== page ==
When your school’s culture is based on trusting relationships, students will feel safe enough to come to you when they feel something is not right. They may not know the reason why they feel uncomfortable, but they will know when they don’t feel good or safe. And they will come and ask you for help. When that happens, you will know that your efforts to support their mental health are working. And you will have a deep responsibility to listen to them and address their concerns in a way that respects both the students and the staff member involved.
In Chapter 4 of my upcoming book I talk about having a trusted adult, but also about the skill building of resilience. In my list of resources, you will find The Poverty Problem by Horacio Sanchez. I was blessed to have several messaged conversations with him after the release of his book.
“Promoting a perception of a positive relationship with an adult at school establishes the one universal protective factor found in people who overcame risk in their lives—the belief that an adult outside the family cared about them.”—pg.145, Chapter 10 of The Poverty Problem
Over the years so much research has went into the how, what, when and why for teaching and learning. We have seen our educational system fail to meet the expected levels many times and rally to see achievements. The many factors to consider when our children enter our classrooms is enormous. It can be overwhelming for all of us, but knowing we need to address the needs in our educational system should be a priority for everyone.
Abraham Maslow's "Hierarchy of Needs" is a significant framework for understanding human needs, ranging from the most basic to the advanced. It emphasizes that people must satisfy their basic needs before moving to higher-level ones. However, it's not necessary to fulfill every need entirely to progress. For example, slight hunger doesn't hinder learning, but chronic hunger is a significant issue.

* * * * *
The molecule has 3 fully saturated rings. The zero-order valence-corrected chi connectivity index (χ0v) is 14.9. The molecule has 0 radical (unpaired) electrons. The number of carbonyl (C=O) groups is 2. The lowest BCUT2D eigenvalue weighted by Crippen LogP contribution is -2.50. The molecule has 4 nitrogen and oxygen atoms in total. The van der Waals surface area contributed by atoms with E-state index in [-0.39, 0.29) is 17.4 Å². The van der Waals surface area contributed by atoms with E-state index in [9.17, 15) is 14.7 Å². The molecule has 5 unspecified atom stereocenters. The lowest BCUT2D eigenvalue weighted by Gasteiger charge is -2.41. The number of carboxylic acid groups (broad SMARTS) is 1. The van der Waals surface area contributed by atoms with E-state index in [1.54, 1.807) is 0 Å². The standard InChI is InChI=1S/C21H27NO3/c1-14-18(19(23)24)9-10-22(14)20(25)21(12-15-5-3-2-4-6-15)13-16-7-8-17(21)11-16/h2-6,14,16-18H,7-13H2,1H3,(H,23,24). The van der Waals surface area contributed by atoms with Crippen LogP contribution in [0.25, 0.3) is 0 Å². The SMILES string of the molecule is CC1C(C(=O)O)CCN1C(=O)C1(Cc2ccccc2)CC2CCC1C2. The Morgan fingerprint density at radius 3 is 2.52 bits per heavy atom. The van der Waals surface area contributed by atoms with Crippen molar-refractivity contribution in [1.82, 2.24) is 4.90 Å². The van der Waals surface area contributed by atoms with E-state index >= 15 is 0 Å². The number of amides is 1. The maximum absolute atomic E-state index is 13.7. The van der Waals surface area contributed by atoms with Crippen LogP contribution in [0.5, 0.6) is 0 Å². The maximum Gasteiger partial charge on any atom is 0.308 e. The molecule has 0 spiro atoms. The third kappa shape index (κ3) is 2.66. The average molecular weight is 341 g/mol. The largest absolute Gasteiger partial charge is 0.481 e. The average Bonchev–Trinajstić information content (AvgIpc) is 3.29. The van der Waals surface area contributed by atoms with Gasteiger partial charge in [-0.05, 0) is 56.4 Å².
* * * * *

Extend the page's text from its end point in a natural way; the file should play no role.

Maslow's hierarchy comprises physiological, safety, love and belonging, esteem, and self-actualization needs. They can be divided into deficiency needs (which worsen with time) and growth needs. Deficiency needs become more motivating as they intensify, like extreme hunger driving anyone to eat anything. Self-actualization, however, is intrinsic and not characterized by lack.
Throughout life and even within a day, individuals can move up and down the pyramid. External factors like hunger or social incidents can disrupt this progression. In the context of addressing such issues, Chapter 10 of "The Poverty Problem" focuses on building resiliency by promoting protective factors and reinforcing behavior with dopamine, a key element in forming new habits. The amygdala's values of safety, love, and success play a crucial role in emotional responses. The "Two Rules Philosophy" aligns with Maslow's theory, emphasizing feeling good and safe, which are essential for addressing challenges and promoting lifelong success.
The Poverty Problem is a book I have read, reviewed, placed in my resources, and continue to utilize. The importance of understanding the need to address the individual needs of students is an essential piece. Reading is a priority; expanding vocabulary and allowing students to learn to engage in regular communication supports the needed growth. Coming from a family who had difficulties with reading, not knowing the vocabulary, and working to understand new things, you realize how important these skills are.
Please check out The Poverty Problem by Horacio Sanchez, you’ll find how Neuroscience teaches us how we are wired. In addition, have support to increase students’ perseverance, confidence, understanding of self and a companion to Two Rules.